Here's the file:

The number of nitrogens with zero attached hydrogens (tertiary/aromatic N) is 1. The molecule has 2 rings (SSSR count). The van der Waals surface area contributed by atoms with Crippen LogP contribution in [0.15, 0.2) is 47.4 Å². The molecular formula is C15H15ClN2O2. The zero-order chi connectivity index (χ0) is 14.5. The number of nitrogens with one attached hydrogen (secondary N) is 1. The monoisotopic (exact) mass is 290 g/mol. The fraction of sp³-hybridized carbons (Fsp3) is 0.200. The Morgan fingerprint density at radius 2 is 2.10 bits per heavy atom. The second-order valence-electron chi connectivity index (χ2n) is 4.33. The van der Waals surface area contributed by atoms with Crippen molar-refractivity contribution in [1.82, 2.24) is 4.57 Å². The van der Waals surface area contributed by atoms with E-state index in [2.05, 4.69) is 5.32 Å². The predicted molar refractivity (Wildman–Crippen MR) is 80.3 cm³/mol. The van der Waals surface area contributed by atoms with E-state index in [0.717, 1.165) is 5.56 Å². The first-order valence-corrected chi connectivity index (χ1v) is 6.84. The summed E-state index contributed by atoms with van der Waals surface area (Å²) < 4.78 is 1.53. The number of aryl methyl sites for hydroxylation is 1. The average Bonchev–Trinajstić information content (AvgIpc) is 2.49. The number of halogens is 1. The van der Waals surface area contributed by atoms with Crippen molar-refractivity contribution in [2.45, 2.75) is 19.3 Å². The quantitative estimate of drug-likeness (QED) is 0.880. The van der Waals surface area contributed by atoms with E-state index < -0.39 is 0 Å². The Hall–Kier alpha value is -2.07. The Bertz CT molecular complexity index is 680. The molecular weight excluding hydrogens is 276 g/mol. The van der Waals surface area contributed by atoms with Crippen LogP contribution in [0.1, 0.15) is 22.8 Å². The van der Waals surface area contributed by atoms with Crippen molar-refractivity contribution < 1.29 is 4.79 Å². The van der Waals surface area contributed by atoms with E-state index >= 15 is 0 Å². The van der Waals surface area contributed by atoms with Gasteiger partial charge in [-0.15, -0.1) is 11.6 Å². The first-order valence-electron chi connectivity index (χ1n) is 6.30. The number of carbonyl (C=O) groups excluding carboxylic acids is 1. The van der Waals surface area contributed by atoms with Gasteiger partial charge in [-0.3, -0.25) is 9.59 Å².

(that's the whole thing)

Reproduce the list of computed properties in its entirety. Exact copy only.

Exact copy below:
The number of nitrogens with zero attached hydrogens (tertiary/aromatic N) is 1. The molecule has 2 rings (SSSR count). The van der Waals surface area contributed by atoms with Crippen LogP contribution in [0.15, 0.2) is 47.4 Å². The molecular formula is C15H15ClN2O2. The zero-order chi connectivity index (χ0) is 14.5. The number of nitrogens with one attached hydrogen (secondary N) is 1. The monoisotopic (exact) mass is 290 g/mol. The fraction of sp³-hybridized carbons (Fsp3) is 0.200. The Morgan fingerprint density at radius 2 is 2.10 bits per heavy atom. The second-order valence-electron chi connectivity index (χ2n) is 4.33. The van der Waals surface area contributed by atoms with Crippen molar-refractivity contribution in [1.82, 2.24) is 4.57 Å². The van der Waals surface area contributed by atoms with E-state index in [2.05, 4.69) is 5.32 Å². The predicted molar refractivity (Wildman–Crippen MR) is 80.3 cm³/mol. The van der Waals surface area contributed by atoms with E-state index in [0.717, 1.165) is 5.56 Å². The first-order valence-corrected chi connectivity index (χ1v) is 6.84. The summed E-state index contributed by atoms with van der Waals surface area (Å²) < 4.78 is 1.53. The number of aryl methyl sites for hydroxylation is 1. The average Bonchev–Trinajstić information content (AvgIpc) is 2.49. The number of halogens is 1. The van der Waals surface area contributed by atoms with Crippen molar-refractivity contribution in [2.45, 2.75) is 19.3 Å². The quantitative estimate of drug-likeness (QED) is 0.880. The van der Waals surface area contributed by atoms with E-state index < -0.39 is 0 Å². The Hall–Kier alpha value is -2.07. The Bertz CT molecular complexity index is 680. The molecular weight excluding hydrogens is 276 g/mol. The van der Waals surface area contributed by atoms with Crippen LogP contribution in [0.1, 0.15) is 22.8 Å². The van der Waals surface area contributed by atoms with Crippen molar-refractivity contribution < 1.29 is 4.79 Å². The van der Waals surface area contributed by atoms with E-state index >= 15 is 0 Å². The van der Waals surface area contributed by atoms with Gasteiger partial charge in [-0.15, -0.1) is 11.6 Å². The first-order valence-electron chi connectivity index (χ1n) is 6.30. The number of carbonyl (C=O) groups excluding carboxylic acids is 1. The van der Waals surface area contributed by atoms with Gasteiger partial charge in [-0.3, -0.25) is 9.59 Å².